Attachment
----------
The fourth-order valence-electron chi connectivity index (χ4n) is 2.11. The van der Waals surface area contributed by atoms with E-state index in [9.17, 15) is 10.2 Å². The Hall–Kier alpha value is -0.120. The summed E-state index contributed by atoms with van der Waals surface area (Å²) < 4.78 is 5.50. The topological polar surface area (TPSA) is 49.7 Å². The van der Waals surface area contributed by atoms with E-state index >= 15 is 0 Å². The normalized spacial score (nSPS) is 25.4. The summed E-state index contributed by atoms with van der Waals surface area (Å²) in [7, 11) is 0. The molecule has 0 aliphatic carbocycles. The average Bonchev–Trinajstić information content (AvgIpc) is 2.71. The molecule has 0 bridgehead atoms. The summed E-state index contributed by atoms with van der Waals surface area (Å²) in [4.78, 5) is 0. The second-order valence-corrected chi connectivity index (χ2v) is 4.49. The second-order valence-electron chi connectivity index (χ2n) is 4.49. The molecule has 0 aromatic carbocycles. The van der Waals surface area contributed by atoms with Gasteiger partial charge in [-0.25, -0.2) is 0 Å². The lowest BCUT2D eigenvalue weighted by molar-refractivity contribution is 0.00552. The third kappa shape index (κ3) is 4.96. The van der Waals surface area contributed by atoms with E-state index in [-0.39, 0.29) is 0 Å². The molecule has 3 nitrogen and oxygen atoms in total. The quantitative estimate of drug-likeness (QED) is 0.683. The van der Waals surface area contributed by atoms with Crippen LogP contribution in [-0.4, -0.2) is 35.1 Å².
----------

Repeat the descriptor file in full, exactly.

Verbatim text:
The fourth-order valence-electron chi connectivity index (χ4n) is 2.11. The van der Waals surface area contributed by atoms with E-state index in [9.17, 15) is 10.2 Å². The Hall–Kier alpha value is -0.120. The summed E-state index contributed by atoms with van der Waals surface area (Å²) < 4.78 is 5.50. The topological polar surface area (TPSA) is 49.7 Å². The van der Waals surface area contributed by atoms with E-state index >= 15 is 0 Å². The normalized spacial score (nSPS) is 25.4. The summed E-state index contributed by atoms with van der Waals surface area (Å²) in [7, 11) is 0. The molecule has 0 aliphatic carbocycles. The average Bonchev–Trinajstić information content (AvgIpc) is 2.71. The molecule has 0 bridgehead atoms. The summed E-state index contributed by atoms with van der Waals surface area (Å²) in [4.78, 5) is 0. The second-order valence-corrected chi connectivity index (χ2v) is 4.49. The second-order valence-electron chi connectivity index (χ2n) is 4.49. The molecule has 0 aromatic carbocycles. The van der Waals surface area contributed by atoms with Gasteiger partial charge in [-0.25, -0.2) is 0 Å². The lowest BCUT2D eigenvalue weighted by molar-refractivity contribution is 0.00552. The third kappa shape index (κ3) is 4.96. The van der Waals surface area contributed by atoms with E-state index in [-0.39, 0.29) is 0 Å². The molecule has 3 nitrogen and oxygen atoms in total. The quantitative estimate of drug-likeness (QED) is 0.683. The van der Waals surface area contributed by atoms with Crippen LogP contribution in [-0.4, -0.2) is 35.1 Å².